Calf of Mann

The Calf of Mann

The Calf of Mann, is a 618-acre (250 ha) island (almost 1 square mile), off the southwest coast of the Isle of Man. It is separated from the Isle of Man by a narrow stretch of water called the Calf Sound. Like the nearby rocky islets of Chicken Rock and Kitterland. It is possible to reach the Calf of Man by boat from both Port Erin and Port St Mary. Cow Harbour and South Harbour are the main landing places. The highest part of the island is to the west where an unnamed peak reaches 415 feet (128 metres) above sea level.

The Calf of Man and its offshore rocks have no fewer than four lighthouses: two lighthouses were built in 1818 by Robert Stevenson to warn mariners of the hazards of the Chicken Rocks off the south end of the Calf. These were replaced in 1875 by a lighthouse built on the Chicken Rocks themselves. In 1968, a third lighthouse was built on the Calf after a severe fire destroyed the Chicken Rocks light. The Chicken Rocks lighthouse was later rebuilt. There are two minor, unfenced roads on the island and two very short streams.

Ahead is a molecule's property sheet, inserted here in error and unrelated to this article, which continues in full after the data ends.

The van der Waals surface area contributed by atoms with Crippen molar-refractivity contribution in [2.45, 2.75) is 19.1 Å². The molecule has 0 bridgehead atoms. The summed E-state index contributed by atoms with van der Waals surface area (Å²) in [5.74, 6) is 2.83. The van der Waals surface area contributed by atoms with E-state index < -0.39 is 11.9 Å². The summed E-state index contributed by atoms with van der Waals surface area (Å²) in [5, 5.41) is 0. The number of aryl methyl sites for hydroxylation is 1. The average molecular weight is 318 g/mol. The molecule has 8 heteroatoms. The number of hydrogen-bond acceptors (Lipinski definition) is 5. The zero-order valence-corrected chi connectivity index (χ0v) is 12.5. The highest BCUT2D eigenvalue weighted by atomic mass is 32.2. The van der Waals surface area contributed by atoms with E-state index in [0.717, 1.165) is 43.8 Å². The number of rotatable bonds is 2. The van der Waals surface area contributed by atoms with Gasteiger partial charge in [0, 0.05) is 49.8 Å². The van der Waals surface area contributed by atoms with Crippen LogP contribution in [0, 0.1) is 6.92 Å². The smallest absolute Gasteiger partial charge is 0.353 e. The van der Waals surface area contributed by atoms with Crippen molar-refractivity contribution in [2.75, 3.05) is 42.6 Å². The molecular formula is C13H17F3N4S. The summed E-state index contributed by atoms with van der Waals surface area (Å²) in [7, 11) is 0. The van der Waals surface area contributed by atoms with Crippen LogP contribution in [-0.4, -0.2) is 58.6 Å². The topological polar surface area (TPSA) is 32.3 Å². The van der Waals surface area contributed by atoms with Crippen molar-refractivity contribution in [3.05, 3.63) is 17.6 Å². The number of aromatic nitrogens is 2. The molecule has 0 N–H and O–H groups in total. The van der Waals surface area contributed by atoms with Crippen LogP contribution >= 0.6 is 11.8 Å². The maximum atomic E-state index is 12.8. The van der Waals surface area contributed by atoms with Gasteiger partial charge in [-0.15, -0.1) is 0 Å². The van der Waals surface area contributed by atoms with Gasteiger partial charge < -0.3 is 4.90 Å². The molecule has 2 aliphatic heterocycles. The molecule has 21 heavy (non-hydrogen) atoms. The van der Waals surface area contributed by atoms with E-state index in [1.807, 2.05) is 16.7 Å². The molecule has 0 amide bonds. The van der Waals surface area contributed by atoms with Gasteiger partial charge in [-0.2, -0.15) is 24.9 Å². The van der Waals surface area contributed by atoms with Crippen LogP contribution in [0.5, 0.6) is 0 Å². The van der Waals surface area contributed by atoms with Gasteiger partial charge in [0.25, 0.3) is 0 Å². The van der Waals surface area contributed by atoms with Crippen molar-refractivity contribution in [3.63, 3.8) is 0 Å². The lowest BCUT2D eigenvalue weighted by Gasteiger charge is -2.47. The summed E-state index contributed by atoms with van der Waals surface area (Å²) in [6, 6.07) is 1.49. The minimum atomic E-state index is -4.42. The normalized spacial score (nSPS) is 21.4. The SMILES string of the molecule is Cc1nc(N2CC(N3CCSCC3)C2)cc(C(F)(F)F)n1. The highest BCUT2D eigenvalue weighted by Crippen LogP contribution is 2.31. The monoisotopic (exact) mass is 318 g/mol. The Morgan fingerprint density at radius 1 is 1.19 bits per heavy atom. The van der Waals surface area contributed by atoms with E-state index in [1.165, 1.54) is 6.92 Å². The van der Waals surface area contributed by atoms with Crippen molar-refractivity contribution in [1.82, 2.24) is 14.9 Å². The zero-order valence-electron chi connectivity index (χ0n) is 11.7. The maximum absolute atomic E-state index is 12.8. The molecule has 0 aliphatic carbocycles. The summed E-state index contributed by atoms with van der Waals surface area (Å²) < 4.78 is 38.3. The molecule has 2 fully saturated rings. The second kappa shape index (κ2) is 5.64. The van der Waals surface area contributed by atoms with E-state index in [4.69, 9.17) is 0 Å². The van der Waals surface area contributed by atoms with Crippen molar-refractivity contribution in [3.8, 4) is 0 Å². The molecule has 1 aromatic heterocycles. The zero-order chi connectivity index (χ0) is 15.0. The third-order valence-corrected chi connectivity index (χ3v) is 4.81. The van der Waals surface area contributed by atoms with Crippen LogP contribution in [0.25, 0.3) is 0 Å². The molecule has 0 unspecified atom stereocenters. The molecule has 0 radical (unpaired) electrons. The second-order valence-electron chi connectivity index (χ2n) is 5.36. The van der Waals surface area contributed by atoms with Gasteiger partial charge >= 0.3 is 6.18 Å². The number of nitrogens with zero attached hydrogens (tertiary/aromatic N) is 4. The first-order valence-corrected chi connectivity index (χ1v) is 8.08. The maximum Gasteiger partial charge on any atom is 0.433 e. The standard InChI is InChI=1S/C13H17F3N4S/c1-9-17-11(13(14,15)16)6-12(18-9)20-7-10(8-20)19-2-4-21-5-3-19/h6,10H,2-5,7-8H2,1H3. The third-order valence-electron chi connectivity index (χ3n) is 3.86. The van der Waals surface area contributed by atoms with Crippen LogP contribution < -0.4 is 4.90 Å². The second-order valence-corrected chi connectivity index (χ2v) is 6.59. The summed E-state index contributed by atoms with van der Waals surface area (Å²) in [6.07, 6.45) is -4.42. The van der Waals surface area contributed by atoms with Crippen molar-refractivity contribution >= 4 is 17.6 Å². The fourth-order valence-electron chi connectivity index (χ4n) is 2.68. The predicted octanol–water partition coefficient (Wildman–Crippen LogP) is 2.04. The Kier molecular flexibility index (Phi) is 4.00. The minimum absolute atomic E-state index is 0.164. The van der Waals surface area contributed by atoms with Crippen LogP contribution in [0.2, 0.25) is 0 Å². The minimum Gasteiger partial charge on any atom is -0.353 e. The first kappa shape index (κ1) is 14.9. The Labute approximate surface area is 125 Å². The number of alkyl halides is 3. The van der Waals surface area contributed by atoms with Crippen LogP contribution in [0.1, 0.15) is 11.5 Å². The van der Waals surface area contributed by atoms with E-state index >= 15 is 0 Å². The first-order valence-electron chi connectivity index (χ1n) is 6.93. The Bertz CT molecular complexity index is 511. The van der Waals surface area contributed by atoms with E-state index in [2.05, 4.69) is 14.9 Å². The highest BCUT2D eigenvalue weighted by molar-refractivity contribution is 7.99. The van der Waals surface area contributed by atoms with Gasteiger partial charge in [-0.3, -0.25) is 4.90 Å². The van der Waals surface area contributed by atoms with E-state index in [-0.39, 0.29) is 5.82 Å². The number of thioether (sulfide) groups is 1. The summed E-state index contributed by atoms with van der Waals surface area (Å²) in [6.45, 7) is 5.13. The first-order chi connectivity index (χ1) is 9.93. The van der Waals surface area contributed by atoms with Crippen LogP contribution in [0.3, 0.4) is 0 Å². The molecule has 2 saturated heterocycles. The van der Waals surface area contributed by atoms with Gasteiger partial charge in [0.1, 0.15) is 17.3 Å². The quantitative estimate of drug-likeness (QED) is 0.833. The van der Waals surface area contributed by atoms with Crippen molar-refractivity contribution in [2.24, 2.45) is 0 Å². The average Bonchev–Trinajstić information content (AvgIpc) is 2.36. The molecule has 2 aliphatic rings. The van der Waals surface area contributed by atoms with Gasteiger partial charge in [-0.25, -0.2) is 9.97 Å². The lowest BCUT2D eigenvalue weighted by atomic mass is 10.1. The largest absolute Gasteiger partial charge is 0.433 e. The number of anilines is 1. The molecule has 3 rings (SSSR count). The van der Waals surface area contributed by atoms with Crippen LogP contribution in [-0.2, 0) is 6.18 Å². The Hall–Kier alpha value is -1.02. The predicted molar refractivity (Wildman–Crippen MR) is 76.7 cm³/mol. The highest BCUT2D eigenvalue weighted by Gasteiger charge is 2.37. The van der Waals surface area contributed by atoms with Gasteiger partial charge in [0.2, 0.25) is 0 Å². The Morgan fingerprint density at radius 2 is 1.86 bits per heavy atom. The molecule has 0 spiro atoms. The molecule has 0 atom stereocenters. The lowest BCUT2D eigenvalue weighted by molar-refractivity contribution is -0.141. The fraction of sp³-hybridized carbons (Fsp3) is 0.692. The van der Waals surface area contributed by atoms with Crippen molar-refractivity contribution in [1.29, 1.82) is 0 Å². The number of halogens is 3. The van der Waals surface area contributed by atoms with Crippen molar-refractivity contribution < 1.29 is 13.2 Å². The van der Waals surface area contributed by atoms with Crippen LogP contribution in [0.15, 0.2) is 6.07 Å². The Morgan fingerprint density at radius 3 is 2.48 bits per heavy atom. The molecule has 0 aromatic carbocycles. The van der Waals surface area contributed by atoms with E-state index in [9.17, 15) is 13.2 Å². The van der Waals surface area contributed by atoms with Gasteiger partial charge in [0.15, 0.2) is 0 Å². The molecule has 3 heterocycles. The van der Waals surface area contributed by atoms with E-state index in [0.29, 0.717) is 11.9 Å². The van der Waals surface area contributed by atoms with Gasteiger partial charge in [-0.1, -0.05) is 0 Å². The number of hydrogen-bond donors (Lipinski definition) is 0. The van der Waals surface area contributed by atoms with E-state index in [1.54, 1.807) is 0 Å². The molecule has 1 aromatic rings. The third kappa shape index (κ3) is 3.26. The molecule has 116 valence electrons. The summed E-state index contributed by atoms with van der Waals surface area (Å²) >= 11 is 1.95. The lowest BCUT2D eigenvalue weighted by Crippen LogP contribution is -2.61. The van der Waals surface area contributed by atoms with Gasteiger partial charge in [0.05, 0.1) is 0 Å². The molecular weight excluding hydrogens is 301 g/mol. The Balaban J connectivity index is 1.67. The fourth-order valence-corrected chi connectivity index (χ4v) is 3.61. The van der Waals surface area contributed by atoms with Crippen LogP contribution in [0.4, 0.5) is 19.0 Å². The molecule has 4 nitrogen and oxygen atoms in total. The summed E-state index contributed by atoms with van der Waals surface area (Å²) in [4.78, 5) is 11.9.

Between the Isle of Man and the Calf is the islet of Kitterland, while the islets of Yn Burroo and The Stack lie close to the Calf's shore. The southern shore of the island encloses a small bay called The Puddle. Almost a mile southwest of the Calf is Chicken Rock, the most southerly part of the Isle of Man's territory.

Calf of Man is home to a breeding population of Manx Shearwaters, a seabird which derives its name from its presence in Manx waters. The Calf of Man also has a large colony of seals which live and breed on the rocky coastline.